I've never been a fan of VIPER. Furthermore, I've always agreed with a widely believed opinion that VIPER is overkill for most screens of any app.
There are tons of VIPER-related publications in the internet, but it turns out that every team cooks VIPER in its own way. I'm running through my recent recipe here.
I believe that technical and architectural decisions should be in sync with business needs and depend on the particular case of the project. Terms and deadlines, size of the project, size of the team, budgets, etc.
The project started in the middle of 2018 as a startup and was going to be rather huge and long-term. Now the app is having about one hundred screens in total.
We were moving fast from the very beginning. We often worked on those parts that were clear enough to be done right at the moment just to push the project forward. That frequently led to a totally upside-down-driven development when server API and business logic on the app side are ready and designs are not.
I've started as the only iOS developer on the project (nothing has changed, actually). But we had plans to enlarge the mobile iOS team in case of need.
I desperately needed as much decoupling as possible to handle these constant changes, keep the app stable, and not get into technical debt.
Should We Use VIPER for Every Screen?
Dealing with VIPER, there are two possible
- Keep the codebase consistent and use VIPER for all screens
- Use VIPER for complicated screens that may need to be extended in the future and, for example, MVC for others.
I use VIPER for all the screens, no matter their complexity.
In order to avoid writing a lot of boilerplate code, I use an Xcode handcrafted template for code generation purposes + I've coded a tiny but helpful framework, that's responsible for putting VIPER module components together.
With the help of these two guys, the whole process of module creation is:
- Xcode -> New File -> Module
- Add module to AppModules enum as a new case.
- Profit. The new module can be already presented.
I get all necessary module-specific files, classes, and protocols generated. I can also add a checkmark to create a corresponding Storyboard with ViewController inside, with the necessary storyboard ID assigned.
Frankly, I was feeling all that heavy overhead of VIPER during the time I was getting used to it. As soon as I got used to it, I started to receive a lot of profit and now I consider it to be an amazingly right decision.
Pros of Using VIPER
Reliable. Not about VIPER itself, but the way I build modules guarantees their correct instantiation. It allows to avoid common mistakes, caused by forgetting to pass some parameter or dependency. A great help when the amount of modules grows up to a hundred.
Slim UI. Being dumb as a tree, ViewController is usually amazingly slim, does not keep any state, and is used just as a middleman between Presenter and View, sometimes performing some animations.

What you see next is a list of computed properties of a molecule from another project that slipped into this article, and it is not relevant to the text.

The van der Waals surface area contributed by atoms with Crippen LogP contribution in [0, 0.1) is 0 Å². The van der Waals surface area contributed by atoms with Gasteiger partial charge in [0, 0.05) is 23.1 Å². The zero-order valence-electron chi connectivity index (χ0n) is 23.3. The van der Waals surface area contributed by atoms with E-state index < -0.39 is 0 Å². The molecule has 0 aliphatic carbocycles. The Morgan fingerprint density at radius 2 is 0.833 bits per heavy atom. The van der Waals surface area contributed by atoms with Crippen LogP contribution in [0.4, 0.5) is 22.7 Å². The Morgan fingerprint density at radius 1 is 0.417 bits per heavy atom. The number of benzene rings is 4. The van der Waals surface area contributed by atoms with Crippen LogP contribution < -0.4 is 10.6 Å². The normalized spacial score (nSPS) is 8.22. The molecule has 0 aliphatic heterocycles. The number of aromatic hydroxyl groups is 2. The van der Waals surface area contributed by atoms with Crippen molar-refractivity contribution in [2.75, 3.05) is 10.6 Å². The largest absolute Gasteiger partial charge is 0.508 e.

RIP. Fat and unmaintainable ViewControllers.
You usually don't have problems with tests if you don't write tests, but at least you can do it.
Clean. Each module has an API which is defined as a set of Protocols covering its components. Very helpful for understanding how the module works.
Flexible. There are several levels of flexing the modules. Currently, posts feed module which is one of the most complicated has:
- 1 Interactor with 9 content settings, passed as a part of its config (different kind of feeds)
- 2 implementations of Presenters. Compact and extended option of posts presentation
- 6 implementations of ViewConrollers. 3 of them have much in common and share some base implementation, 3 of them are unique.
Another example is a custom camera module, that has:
- 1 Interactor
- 1 Presenter
- 4 implementations of ViewConrollers: photo, video, combined video + photo on the same screen, and QRCode scanner UI.
Thank God, it's VIPER. Otherwise, it would be an incredible pain to juggle with these ViewController implementations.
VIPER vs MVC Finally Explained
Module API Protocols that cover each module V, I, P, and R components are like small packages for shit, that keep the whole shit organized.
So, in other words, while we are applying a lot of changes constantly, VIPER is working like a strong basement for every screen, making the code structure still and extendable at the same time.
Cons of Using VIPER
- Boilerplate code that I've mentioned. Codegen partially solves the problem.
- N-times more files, protocols, etc. Frankly, I haven't reached the moment of uncomfortable build times or any other problems caused by a project size. Probably because my 6-core i9 is fast.
- Higher entry barrier. I've faced two cases when it wasn't easy for new developers to dive into VIPER at our project. BTW I've heard a legend that it is Russians who invented VIPER as a strong evidence of accidental complexity.
Will I Use It in the Next Project?
Strongly depends on the project, but I would love to.
If it's a mid-large size new project - then it makes a lot of sense. Using VIPER on a small project with a low budget is almost pointless.